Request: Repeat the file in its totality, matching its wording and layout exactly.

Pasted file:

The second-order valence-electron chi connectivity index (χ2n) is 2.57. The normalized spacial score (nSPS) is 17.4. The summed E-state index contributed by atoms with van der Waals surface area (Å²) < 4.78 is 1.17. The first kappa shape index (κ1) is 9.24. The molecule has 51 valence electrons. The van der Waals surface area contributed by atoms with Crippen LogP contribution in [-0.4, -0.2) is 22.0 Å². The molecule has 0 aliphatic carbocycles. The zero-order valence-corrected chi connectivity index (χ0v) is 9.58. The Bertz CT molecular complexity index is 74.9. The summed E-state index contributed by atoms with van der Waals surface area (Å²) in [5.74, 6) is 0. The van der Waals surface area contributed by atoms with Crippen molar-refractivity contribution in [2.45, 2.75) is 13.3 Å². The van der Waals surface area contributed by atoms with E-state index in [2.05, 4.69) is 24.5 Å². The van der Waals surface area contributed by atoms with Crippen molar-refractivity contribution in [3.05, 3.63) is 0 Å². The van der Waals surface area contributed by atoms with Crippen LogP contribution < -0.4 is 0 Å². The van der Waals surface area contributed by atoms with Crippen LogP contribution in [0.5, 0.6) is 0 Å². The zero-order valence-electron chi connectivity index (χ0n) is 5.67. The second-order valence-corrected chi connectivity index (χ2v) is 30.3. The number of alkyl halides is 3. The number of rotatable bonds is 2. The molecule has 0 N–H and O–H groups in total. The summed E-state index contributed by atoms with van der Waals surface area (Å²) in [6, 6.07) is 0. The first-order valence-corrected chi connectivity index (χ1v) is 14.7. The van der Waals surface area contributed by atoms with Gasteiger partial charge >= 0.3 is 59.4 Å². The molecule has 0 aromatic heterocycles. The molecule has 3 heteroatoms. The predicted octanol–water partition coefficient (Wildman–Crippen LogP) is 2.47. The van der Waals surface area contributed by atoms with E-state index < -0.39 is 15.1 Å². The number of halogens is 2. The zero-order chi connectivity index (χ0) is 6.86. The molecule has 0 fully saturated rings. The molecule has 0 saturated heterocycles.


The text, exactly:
The second-order valence-electron chi connectivity index (χ2n) is 2.57. The normalized spacial score (nSPS) is 17.4. The summed E-state index contributed by atoms with van der Waals surface area (Å²) < 4.78 is 1.17. The first kappa shape index (κ1) is 9.24. The molecule has 51 valence electrons. The van der Waals surface area contributed by atoms with Crippen LogP contribution in [-0.4, -0.2) is 22.0 Å². The molecule has 0 aliphatic carbocycles. The zero-order valence-corrected chi connectivity index (χ0v) is 9.58. The Bertz CT molecular complexity index is 74.9. The summed E-state index contributed by atoms with van der Waals surface area (Å²) in [5.74, 6) is 0. The van der Waals surface area contributed by atoms with Crippen molar-refractivity contribution in [2.45, 2.75) is 13.3 Å². The van der Waals surface area contributed by atoms with E-state index in [2.05, 4.69) is 24.5 Å². The van der Waals surface area contributed by atoms with Crippen molar-refractivity contribution in [3.05, 3.63) is 0 Å². The van der Waals surface area contributed by atoms with Crippen LogP contribution < -0.4 is 0 Å². The van der Waals surface area contributed by atoms with Crippen LogP contribution in [0.5, 0.6) is 0 Å². The zero-order valence-electron chi connectivity index (χ0n) is 5.67. The second-order valence-corrected chi connectivity index (χ2v) is 30.3. The number of alkyl halides is 3. The number of rotatable bonds is 2. The molecule has 0 N–H and O–H groups in total. The summed E-state index contributed by atoms with van der Waals surface area (Å²) in [6, 6.07) is 0. The first-order valence-corrected chi connectivity index (χ1v) is 14.7. The van der Waals surface area contributed by atoms with Gasteiger partial charge >= 0.3 is 59.4 Å². The molecule has 0 aromatic heterocycles. The molecule has 3 heteroatoms. The predicted octanol–water partition coefficient (Wildman–Crippen LogP) is 2.47. The van der Waals surface area contributed by atoms with E-state index < -0.39 is 15.1 Å². The number of halogens is 2. The zero-order chi connectivity index (χ0) is 6.86. The molecule has 0 fully saturated rings. The molecule has 0 saturated heterocycles.